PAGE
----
One year ago today, June 16, 2015, businessman and then-"The Celebrity Apprentice" host Donald Trump announced his bid for president of the United States. On the same day, and numerous campaign events and interviews since, he has been criticized for controversial comments disparaging Latinos, immigrants and other minority and religious communities.

"Year of Hate"

Coinciding with the one-year anniversary of Trump's presidential campaign announcement, civil rights icon Dolores Huerta, who has endorsed Hillary Clinton for president, and actress Alicia Machado spoke about Trump's year, his statements and effects and urged to increase voter turnout.

Machado, who met Trump when she became Miss Universe in 1996, representing Venezuela, said the New York businessman treated her "rudely."

"I could share a thousand stories, but I will only speak about one episode: 'Miss Housekeeping.' That's how he called me in front of his friends to make fun of me. And it shows that he doesn't understand the value of being a domestic worker," Machado said, who had spoken during a press conference in Washington D.C., organized by CASA in Action and People for the American Way (PFAW), on Wednesday.

"These are the women who work hard, put their kids through college and raised kids to be great citizens. I share this story with you to show you who Mr. Trump is, and how he sees us. We don't need a businessperson who divides our country. We need someone with a good heart," Machado added. "Therefore, I urge you today to vote. To register. To become a citizen."

Huerta, a PFAW board member, recognized that Trump's words and actions demonstrates he's unfit to be a leader for the Latino community and all Americans. Huerta acknowledged the comments Trump used to describe Mexican immigrants.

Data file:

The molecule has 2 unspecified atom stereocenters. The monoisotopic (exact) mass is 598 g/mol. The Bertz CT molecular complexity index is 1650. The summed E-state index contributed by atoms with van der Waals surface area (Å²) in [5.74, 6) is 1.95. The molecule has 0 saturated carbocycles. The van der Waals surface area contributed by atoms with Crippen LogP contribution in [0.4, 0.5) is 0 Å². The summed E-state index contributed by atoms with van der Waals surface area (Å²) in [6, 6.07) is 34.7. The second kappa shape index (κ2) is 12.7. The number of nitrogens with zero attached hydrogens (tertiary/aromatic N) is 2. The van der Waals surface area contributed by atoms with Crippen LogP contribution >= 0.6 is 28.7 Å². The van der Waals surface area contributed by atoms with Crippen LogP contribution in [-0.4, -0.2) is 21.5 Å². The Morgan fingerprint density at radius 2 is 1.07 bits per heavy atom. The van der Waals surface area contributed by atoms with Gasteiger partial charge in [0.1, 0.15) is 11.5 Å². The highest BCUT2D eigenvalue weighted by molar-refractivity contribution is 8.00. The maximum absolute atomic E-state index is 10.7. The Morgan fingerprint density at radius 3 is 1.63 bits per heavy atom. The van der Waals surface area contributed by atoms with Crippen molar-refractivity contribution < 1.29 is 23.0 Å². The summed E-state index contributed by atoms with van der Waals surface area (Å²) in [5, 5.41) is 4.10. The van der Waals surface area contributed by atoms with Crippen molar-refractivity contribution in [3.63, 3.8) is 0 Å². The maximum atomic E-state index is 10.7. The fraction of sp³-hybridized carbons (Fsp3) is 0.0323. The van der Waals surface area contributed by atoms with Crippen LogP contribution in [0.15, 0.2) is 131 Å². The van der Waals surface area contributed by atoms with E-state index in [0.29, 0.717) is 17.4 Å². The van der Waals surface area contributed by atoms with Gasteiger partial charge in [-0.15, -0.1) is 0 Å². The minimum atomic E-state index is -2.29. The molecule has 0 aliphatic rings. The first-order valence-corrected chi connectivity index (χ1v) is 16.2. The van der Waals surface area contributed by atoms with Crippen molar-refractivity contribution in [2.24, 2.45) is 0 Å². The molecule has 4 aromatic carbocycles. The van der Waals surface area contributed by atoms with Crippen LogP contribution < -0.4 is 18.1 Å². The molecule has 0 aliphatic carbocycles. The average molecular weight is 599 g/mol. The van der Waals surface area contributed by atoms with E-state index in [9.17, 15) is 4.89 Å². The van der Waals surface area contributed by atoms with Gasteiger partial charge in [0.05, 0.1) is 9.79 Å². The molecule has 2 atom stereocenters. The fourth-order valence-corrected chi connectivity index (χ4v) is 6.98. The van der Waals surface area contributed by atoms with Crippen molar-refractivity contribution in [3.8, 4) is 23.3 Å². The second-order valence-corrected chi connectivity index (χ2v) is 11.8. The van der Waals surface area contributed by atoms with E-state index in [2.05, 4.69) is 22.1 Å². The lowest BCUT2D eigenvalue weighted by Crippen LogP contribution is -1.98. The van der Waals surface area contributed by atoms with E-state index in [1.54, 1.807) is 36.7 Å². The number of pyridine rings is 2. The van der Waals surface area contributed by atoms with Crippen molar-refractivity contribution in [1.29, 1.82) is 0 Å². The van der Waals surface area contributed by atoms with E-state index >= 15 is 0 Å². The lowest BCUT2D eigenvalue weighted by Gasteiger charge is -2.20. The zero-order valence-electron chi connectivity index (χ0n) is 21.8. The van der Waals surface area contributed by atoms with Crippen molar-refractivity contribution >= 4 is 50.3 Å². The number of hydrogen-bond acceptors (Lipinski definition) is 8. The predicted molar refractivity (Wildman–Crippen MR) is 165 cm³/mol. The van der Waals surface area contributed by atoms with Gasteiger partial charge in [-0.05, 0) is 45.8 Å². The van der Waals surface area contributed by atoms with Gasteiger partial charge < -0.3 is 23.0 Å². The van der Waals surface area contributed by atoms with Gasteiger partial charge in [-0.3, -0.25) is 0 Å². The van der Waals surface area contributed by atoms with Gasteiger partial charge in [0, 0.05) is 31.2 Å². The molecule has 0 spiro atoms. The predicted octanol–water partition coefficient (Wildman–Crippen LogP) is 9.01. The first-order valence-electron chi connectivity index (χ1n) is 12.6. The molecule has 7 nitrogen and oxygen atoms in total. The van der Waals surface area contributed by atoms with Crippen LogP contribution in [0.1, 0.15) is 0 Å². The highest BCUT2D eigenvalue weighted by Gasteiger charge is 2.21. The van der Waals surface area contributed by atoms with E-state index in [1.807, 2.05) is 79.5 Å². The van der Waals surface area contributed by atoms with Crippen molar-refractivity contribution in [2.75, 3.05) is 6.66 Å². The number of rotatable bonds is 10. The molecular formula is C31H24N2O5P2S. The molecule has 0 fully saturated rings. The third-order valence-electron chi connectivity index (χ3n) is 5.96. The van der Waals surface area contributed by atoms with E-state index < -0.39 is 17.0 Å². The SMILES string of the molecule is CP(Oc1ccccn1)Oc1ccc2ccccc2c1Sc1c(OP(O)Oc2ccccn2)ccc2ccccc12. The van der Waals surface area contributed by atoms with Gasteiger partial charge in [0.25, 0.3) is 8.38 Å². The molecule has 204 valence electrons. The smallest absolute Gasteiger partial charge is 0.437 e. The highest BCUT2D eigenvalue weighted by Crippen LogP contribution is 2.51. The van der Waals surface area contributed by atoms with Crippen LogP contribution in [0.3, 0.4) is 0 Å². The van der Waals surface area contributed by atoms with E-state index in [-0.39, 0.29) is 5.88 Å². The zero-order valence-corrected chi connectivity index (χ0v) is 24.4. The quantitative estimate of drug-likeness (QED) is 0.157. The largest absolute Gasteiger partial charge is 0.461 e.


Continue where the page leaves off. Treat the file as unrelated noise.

Back on June 16, 2015, Trump labeled Mexicans as criminals, rapists and drug dealers.

What Trump Said One Year Ago Today

As Latin Post reported, Trump's presidential bid announcement quickly took aim towards immigrants and the southern U.S. border.

"They (Mexico) are not our friend, believe me. ... The U.S. has become a dumping ground for everybody else's problems. ... When Mexico sends its people, they are not sending their best. They are not sending you. They are sending people that have lots of problems, and they are bringing those problems to us. They are bringing drugs and they are bringing crime, and they're rapists."

He continued, "Some, I assume, are good people. But I speak to border guards and they tell us what we are getting. They are not sending us the right people. It's coming all over South and Latin America, and it's coming probably from the Middle East, but we don't know because we have no protection and we have no competence. We don't know what is happening and it has got to stop and it has to stop fast."

Huerta: Trump "Did It On Purpose"

Back in Washington, D.C. on Wednesday, Huerta said Trump cannot be elected president and noted that voter turnout will ensure he won't sit in the Oval Office.

"Since the day he announced his candidacy, he's talked about immigrants as 'rapists,' 'killers,' 'criminals,' and 'drug dealers.' Whether it was out of ignorance, insensitivity, or he did it on purpose, he hosted a campaign rally right where a Latino man was killed in a hate crime," Huerta said.

"We can't let Donald Trump be president, and I know that we won't. We won't because we will get out to vote against him, we will talk with our friends and our families and make sure they go out to vote against him as well. This election, we have the power to make our voices heard and we can make the difference in this election. We have the power of the vote, and that can overcome the hate that Donald Trump spews day after day after day," continued Huerta.

Lizet Ocampo, PFAW's manager of political campaigns and director of the organization's "Latinos Vote!" program, said that as soon Trump went down on his Trump Tower escalator on June 15, 2015, he declared his war on Latinos.

"Trump is the most hateful, anti-immigrant presidential candidate that any of us have ever seen," Ocampo said. "His hate harms every one of us and goes against the American values of welcoming immigrants and celebrating diversity. Thankfully, more and more of us are registering to vote every year, and we have the power to decide the outcome of this election."

Further commemorating Trump's year, PFAW released a 30-second Spanish-language advertisement titled "Donald Trump's Year of Hate," highlighting Trump's rhetoric and actions by his supporters.


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